Despite another mid-day spin-out on comments from House Speak John Boehner regarding the utter lack of progress in reaching a Fiscal Cliff agreement, the market managed to hold in the black for the day, with the NASDAQ Composite Index remaining just above its 200-day moving average on higher volume while the S&P 500 pushed right up into its 50-day moving average where it stalled on lower volume.
The White House wants both $1.6 trillion in tax increases as part of a fiscal cliff deal as well as a "permanent" increase in the U.S. debt ceiling according to The Wall Street Journal. In addition, the Obama administration is asking for at least $50 billion in new spending to spur the economy and wants to extend the current payroll-tax cut. The bottom line is that the argument over tax rate increases (which may not necessariliy result in increased tax revenues) leaves out the more important side of the equation, which is spending. If the Administration and the Senate choose to ignore the importance of cutting spending in order to bring debt under control, then a catastrophe looms ahead, and in this regard we would continued to keep a close eye on the precious metals. If the debt ceiling is raised yet again, and the mountain of debt is merely allowed to continue growing, then it is clear that continued devaluation of the dollar will be the order of the day, keeping the long-term upside trend for both gold and silver quite intact.
In economic news, third quarter growth was revised upward to 2.7% from 2.0%, mostly because of higher inventories and exports, the Commerce Department said Thursday. Economic growth during Obama's term has averaged 0.8%, a very poor record for any modern Presiident. Even with the upward revision in GDP growth the increase in consumer spending last quarter was cut sharply to a rate of 1.4% from 2% originally, while final sales were trimmed to a 1.9% increase from 2.1%, and inventories rose by $61.3 billion in the third quarter compared to $41.4 billion in the second quarter. Business capital investment fell a sharper 2.2% instead of 1.3% as originally reported. Inflation as measured by the PCE index rose 1.6%, or by a tame 1.1% excluding food and energy.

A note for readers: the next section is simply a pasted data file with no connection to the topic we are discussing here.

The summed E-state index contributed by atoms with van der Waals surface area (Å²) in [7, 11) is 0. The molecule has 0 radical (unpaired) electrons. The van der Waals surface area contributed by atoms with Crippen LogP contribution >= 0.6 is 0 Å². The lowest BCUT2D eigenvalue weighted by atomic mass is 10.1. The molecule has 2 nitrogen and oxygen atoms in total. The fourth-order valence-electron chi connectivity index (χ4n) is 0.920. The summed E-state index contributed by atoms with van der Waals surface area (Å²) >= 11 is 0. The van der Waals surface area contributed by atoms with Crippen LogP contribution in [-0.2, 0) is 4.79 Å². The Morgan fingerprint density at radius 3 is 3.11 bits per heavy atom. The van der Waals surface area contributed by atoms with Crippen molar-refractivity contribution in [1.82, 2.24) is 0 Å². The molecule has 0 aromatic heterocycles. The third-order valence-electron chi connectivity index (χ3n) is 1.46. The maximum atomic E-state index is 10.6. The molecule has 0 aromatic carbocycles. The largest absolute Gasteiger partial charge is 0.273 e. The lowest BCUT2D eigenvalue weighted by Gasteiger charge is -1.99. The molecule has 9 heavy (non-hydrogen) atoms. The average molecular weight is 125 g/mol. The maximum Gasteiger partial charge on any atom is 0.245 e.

The number of people who filed new applications for unemployment benefits fell sharply for the second straight week as the effects of Hurricane Sandy continued to fade. Initial jobless claims dropped by 23,000 to a seasonally adjusted 393,000 in the week ended Nov. 24, the Labor Department said Thursday. Economists had forecast claims to fall to 390,000.
The real story for the market remains the Fiscal Cliff negotiations, and this has resulted in a lot of mid-day chop as the market reacts to the news headlines in real-time, but so far there has been no evidence of a rally failure, and so the oversold bounce has continued. However, the market is reaching a crticial juncture here as the bounce gets extended and investors appear to have become somewhat complacent that a Fiscal Cliff agreement will be reached, even if it is at the 11th hour. Thus investors should be wary of any surprises to the contrary, as well as the potential for the market to begin discounting a continued weak economy into 2013. While there have been some buyable stocks, our position has been to tread lightly and to keep a lot of cash on hand as we remain skeptical of the market's ability to sustain a bold, new bull market given that we are 45 months into a bull phase that began in the spring of 2009. In other words, we are later in the cycle than earlier, as we see it, and the market has not had a serious bear market in a long time. Whether a compromise to the Fiscal Cliff emerges may be less relevant over time given the propensity for this Administration and Congress to impose more taxes and regulations that ultimately stifle economic growth.